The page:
After the civil war in South Africa had essentially died down, the young nation was soon discovered by the remnants of SWAPO, the organization which formerly wanted a free South-West Africa. However, with the young republic occupying Walvis Bay, SWAPO demanded control over the city. After German South West Africa rejected handing over control, war broke out. By the end of 1990, SWAPO officially controlled all of the territories of German South West Africa.
For three years, the area was occupied by SWAPO, until unrest began to grow amongst the non-African population, who were beginning to become victims of the "reverse-apartheid". With riots occurring nearly every day over better treatment for the German and English populations, the South-West African government opened fire on a crowd of protesters in the capital of Walvis Bay. These attacks sparked a revolution amongst much of the local populations. While war occurred throughout 1993, the losses were almost always on the German and English South African population. The GSWA's first success was in the winter of '94,when the guerrilla forces managed to secure Langstrand which would serve as the provisional capital for the remainder of the war. Multiple attacks through Southwest Africa eventually led to the near-complete destruction of Walvis Bay, as well as many other minor villages, many of which were completely destroyed.
By 1995, with over 8,000 people dead, and more than 20,000 displaced throughout South-West Africa, the two factions eventually signed a peace treaty, known as the "Pueldo-Himmler Treaty", over the partition of South-West Africa. The German South-West Africans would once again receive the Erongo region, while the remainder of the land would go to the remnants of SWAPO. The next several years would be horrific for both sides, as the thousands of homeless citizens, many of whom were starving, would be forced to rebuild from the ground up. However, the citizens would find it easier to farm the land with an increase in rainfall - helping them to meet their needs to feed themselves.
While the land under the nations' control was relatively stable, which was at the time only Windhoek, Langstand, and the ruins of Jervis Bay, it did not allow for much deep economic activity to occur. Calls for the entire Erongo region to be annexed were shouted down, as much of the lands allowed to be ceded by the SWAPO government were undesirable. Instead, the nation expanded throughout the coastal region of Erongo and into parts of Kunene, which was to be known as the Peuldo-Himmler Line, after the treaty which defined the nations borders. While most of the land defined in the treaty was never incorporated, the development of the mining industry skyrocketed. Eventually, plans for the provisional capital to be moved from Swakopmunt to the remnants of Walvis Bay were passed. The city of Walvis Bay was rebuilt as the city of Neu Berlin in late 1996, although the name Neu Berlin is only used amongst Germans and loyal Africans, and it is still officially Walvis Bay in English.
Expeditions of Mainland Germany
Some years after Doomsday, many of the local German population began to wonder what had happened to both Germanies after the nuclear war that had quite possibly obliterated them both. In 2000 permission was given for four vessels, three of which were supplied by New Britain for a fee of three million Deutschmarks each (equivalent to 50,000 ANZ Dollars) to scout the remnants of Germany for any surviving settlements. While the initial fact-finding mission had failed, a second voyage in 2003 was far more successful. The Republic of North Germany was found in the regions of Schleswig-Holstein and East Frisia, as well as a previously undiscovered town of 3,000 people, all of which eventually emigrated to German Southwest Africa or North Germany. Furthermore, the trip to East Germany discovered the Kingdom of Prussia. In all, over 8,000 people successfully emigrated to German Southwest Africa in a year after discovery.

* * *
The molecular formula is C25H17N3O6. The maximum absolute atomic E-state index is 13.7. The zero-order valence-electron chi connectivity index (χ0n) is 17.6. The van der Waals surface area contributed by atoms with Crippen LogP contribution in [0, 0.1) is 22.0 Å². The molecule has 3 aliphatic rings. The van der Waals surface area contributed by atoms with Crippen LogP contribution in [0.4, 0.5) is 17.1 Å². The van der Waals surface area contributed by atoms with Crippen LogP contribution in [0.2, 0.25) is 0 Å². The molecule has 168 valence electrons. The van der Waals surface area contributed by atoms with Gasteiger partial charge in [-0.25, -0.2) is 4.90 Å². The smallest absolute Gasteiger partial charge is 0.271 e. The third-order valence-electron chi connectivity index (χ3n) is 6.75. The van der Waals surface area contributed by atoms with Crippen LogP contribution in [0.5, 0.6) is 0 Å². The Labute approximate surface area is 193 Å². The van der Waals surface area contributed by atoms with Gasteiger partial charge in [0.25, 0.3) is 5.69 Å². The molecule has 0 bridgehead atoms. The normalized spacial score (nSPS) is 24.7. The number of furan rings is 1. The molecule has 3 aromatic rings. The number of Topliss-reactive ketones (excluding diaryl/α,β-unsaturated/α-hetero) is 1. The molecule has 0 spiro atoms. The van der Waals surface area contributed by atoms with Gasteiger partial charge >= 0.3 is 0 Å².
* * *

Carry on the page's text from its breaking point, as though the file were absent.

Following the successful voyage, many more have been sent over the years, allowing for a steady stream of German immigrants who were hoping to get away from their radiated homeland and start a new life, to enter the country. Along with this, many of the native African populace from the regional areas began to immigrate to the country. This began creating a resource shortage, and it was ordered that the nation's territories be expanded to the south to make more "living space". Most of the expansion of the nation has taken towards the south, and closer to the other NUSA member nations.
Growth and Trade Boom
Since the establishment of the New Union of South Africa in 2004, German Southwest Africa has grown economically. Its natural resources has helped it to construct better infrastructure for its citizens, such as roads and new housing and the discovery of German survivor states has helped bolster morale and has also increased German immigration into the country.
It is thought that in the past eight years (as of 2012), over 100,000 Germans arrived in the country to make a new life themselves. Most of them have arrived through the expeditions sent out to mainland Germany but a few stragglers have arrived as stowaways. The increased immigration has enabled the country to expand southward and build more settlements in the south, with the largest settlements consisting of booming populations of well over 10,000 people. With the larger workforce, many old mines in various areas were once again restarted and began to produce desirable goods for other nations in the area as well as the European states GSWA has come into contact with.